According to Kepler's First Law of Planetary Motion, all planets, comets and asteroids in our solar system have approximately elliptical orbits. (Any single revolution of a body around the Sun is only approximately elliptical, because the phenomenon known as precession of the perihelion prevents the orbit from being a simple closed curve such as an ellipse.) Thus, they all have a closest and a farthest point from the Sun: a perihelion and an aphelion, known collectively as apsides. Orbital eccentricity measures the flatness (departure from a perfect circle) of the orbit.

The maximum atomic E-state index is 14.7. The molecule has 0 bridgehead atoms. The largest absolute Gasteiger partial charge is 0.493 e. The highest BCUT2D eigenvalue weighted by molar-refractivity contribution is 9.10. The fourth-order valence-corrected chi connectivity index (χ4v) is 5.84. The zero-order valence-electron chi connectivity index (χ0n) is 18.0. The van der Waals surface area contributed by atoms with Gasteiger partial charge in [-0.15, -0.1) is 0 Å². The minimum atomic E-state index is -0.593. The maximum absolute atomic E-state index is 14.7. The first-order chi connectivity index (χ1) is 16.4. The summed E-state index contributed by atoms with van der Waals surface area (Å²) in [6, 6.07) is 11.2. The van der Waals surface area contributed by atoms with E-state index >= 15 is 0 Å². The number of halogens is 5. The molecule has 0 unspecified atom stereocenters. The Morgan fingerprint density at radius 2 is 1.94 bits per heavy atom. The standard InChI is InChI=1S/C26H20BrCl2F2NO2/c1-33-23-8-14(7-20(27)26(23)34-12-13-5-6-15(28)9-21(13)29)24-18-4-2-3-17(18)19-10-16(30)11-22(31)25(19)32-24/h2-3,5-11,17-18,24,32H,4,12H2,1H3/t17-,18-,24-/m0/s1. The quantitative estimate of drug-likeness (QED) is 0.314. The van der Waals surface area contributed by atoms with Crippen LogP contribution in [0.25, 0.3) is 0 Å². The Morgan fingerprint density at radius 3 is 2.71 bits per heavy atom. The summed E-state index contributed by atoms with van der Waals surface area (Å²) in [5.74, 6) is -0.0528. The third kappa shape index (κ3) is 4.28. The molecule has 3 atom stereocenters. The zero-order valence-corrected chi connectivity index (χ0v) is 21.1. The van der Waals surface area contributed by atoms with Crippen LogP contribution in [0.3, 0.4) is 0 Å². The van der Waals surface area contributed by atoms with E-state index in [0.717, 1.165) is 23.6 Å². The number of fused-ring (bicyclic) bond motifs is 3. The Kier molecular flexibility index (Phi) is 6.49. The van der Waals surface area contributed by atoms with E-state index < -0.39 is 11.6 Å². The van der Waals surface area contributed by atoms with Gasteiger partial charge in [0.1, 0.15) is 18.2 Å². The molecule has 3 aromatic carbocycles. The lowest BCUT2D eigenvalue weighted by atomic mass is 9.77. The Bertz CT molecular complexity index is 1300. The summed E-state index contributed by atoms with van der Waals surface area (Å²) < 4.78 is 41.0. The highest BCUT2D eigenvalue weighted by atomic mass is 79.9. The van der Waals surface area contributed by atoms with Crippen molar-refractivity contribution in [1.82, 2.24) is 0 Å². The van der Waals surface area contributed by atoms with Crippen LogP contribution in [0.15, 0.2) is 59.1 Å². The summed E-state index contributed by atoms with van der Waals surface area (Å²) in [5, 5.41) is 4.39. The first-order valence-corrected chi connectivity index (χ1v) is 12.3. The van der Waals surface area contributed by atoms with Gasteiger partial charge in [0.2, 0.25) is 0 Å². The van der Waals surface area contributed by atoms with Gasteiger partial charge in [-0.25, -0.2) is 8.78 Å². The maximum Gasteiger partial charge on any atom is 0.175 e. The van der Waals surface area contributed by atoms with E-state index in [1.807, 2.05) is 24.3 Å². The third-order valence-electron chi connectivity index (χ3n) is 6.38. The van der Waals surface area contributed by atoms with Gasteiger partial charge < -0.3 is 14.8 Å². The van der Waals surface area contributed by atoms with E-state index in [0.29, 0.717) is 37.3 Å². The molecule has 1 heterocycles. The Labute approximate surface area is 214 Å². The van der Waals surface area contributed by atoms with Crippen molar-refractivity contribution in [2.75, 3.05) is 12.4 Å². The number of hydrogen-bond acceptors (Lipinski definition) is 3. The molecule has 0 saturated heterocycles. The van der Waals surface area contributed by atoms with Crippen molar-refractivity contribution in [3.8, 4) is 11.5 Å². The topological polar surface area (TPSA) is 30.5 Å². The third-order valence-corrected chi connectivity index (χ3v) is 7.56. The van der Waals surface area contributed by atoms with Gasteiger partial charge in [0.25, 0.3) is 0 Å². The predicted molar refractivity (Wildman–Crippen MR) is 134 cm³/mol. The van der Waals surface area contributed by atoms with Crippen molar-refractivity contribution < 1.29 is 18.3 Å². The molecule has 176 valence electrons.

Earth comes closest to the Sun every year around January 3. It is farthest from the Sun every year around July 4. (For a table of these dates for various years, see Apsis.)

When Earth is closest to the Sun, it is winter in the northern hemisphere and summer in the southern hemisphere.

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